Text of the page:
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33. Re: Steam Top 10 Jun 25, 2012, 07:54 theyarecomingforyou
jimnms wrote on Jun 24, 2012, 21:05:
I have yet to see this dumbing down in Civ V. Some parts of the game were streamlined or simplified, but not dumbed down. I find it more challenging than Civ IV. No longer can I create a huge military stack and steam roll my way to an easy domination or territory victory. I tried creating a massive army in my first game and dominating the other civs only to find my civilization crumbling due to massive unhappieness from expanding too fast and razing and conquering a few cities. By the time I managed to get my civs happy enough to begin producing stuff and my military fighting again, I was left in the dust while the other civs had advanced way ahead of me. Civ V requires a lot more strategy and planning than Civ IV.
Exactly. The go-to strategy in Civ4 was amassing an insane stacked army and moving it from city to city. Civ5 completely changed that dynamic by moving to hex tiles (more ways to assault a city), removing unit stacks and allowing city to attack/defend on their own (a huge improvement for early game). And the way happiness works you really need to focus on the infrastructure of your cities, especially the wonders.
Crustacean Soup wrote on Jun 24, 2012, 21:40:
I've heard complaints about irrational AI diplomacy; either they've improved it a lot, or those complaints were off, because I'm not seeing it. Civs declare war on me when they have a comparably powerful military (or are desperate; e.g. I wiped out two civs, then settled on Suleiman's continent, ignored his warnings and set up a second city right beside his capital), and they usually only seem to do so now when they have a sneak attack ready. They form blocs. Blocs occasionally collapse, and your friends will turn on you if you start to encroach on their territory or start to become threatening; not really a bad thing, and they always seem to act at least somewhat 'rationally'.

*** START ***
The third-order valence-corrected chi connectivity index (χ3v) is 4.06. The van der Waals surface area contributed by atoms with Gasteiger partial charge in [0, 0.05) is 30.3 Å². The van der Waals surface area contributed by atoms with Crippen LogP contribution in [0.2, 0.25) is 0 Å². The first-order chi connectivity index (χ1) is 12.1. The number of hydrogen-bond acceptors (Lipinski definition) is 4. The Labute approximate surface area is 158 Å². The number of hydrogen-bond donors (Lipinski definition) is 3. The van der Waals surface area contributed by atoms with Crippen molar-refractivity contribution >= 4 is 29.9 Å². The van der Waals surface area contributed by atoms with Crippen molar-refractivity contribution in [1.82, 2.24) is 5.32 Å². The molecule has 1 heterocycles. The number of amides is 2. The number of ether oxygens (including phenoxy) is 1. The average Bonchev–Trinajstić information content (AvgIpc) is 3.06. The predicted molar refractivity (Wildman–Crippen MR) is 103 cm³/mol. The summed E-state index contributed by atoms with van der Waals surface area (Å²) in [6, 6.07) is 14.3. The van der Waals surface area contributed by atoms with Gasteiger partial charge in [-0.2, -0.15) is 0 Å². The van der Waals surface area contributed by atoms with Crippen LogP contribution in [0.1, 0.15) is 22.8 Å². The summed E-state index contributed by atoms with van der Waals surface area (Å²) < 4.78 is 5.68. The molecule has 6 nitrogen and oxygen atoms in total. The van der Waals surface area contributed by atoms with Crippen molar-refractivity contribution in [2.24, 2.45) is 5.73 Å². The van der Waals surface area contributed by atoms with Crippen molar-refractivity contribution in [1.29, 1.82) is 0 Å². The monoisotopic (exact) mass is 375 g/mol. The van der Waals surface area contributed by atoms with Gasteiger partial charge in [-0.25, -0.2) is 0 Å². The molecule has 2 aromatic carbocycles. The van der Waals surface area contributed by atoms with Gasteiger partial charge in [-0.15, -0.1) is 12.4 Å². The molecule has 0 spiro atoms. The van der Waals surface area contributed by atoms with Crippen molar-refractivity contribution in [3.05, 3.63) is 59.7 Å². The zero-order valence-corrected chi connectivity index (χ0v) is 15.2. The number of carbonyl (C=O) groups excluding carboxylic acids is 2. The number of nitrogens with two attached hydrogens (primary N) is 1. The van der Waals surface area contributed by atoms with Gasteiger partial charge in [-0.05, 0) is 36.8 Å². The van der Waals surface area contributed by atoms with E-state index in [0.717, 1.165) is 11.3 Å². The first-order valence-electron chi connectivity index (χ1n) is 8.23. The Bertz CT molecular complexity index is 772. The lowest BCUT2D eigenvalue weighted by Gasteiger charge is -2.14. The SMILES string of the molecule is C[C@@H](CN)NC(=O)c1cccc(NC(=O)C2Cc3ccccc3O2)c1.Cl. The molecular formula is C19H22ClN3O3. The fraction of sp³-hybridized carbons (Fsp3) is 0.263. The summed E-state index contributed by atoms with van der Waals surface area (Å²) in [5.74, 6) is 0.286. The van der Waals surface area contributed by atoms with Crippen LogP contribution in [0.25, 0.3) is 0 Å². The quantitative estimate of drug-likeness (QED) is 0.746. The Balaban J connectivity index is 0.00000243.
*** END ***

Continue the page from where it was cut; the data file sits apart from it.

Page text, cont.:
I still think that civs are overly aggressive and not very strategic. In my game last night I was attacked early on from the sea by a character that although obviously had a larger army was not in a position to use it against me. I destroyed his invading army with minimal effort but he refused to negotiate peace and had all the city states allied to him. I then had to annex them all and he still didn't give up. So I sent in a naval fleet and captured one of his coastal cities, fended off the assault and he offered me everything in peace... for about 15 turns, before breaking his word and launching another attack. I razed his city, withdrew, turtled on science and then nuked him into oblivion. The point is that AI was basing all its decisions on who had the highest rated army rather than on any strategy or on probable outcomes.

Chromius wrote on Jun 25, 2012, 00:04:
A game does not even need to be made for todays consoles for it to be dumbed down for the console masses. Civ 5 was very basic on release and its funny how you all get faked out by the pretty graphics, just like the oversized boobs on the blonde bimbos on tv that are ugly as hell. It was simple and is simple.
I wouldn't call a game "very basic" for not including every feature and civ from every previous game and expansion. They made huge fundamental changes to the core mechanics at the risk of alienating their fans. Sure they stripped out the old religion and spies mechanics but I really wasn't a fan of them based upon their reliance upon units, something which Gods & Kings avoids (aside from great prophets). The only thing I found annoying was the implementation of city states but again G&K addresses that and makes them a much more important part of the game, yet reduces the reliance of killing barbarians and micro-manages their quests - now a lot of it is automatic and based upon your progress in science/faith/culture/happiness.

At the end of the day it's pretty hard - and pointless - to dumb down Civ because the core concept is pretty inaccessible to most gamers. It requires a lot of patience, a lot of trial and error, a lot of research and understanding and an awful lot of time. What can do - and rightfully so - is to streamline elements and make the game mechanics much more transparent. There's still a lot you have to learn through experience - especially when assaulting cities - but at least when you lose or aren't doing well it's usually clear why. The happiness and gold mechanics are infinitely better than what they had in Civ4.
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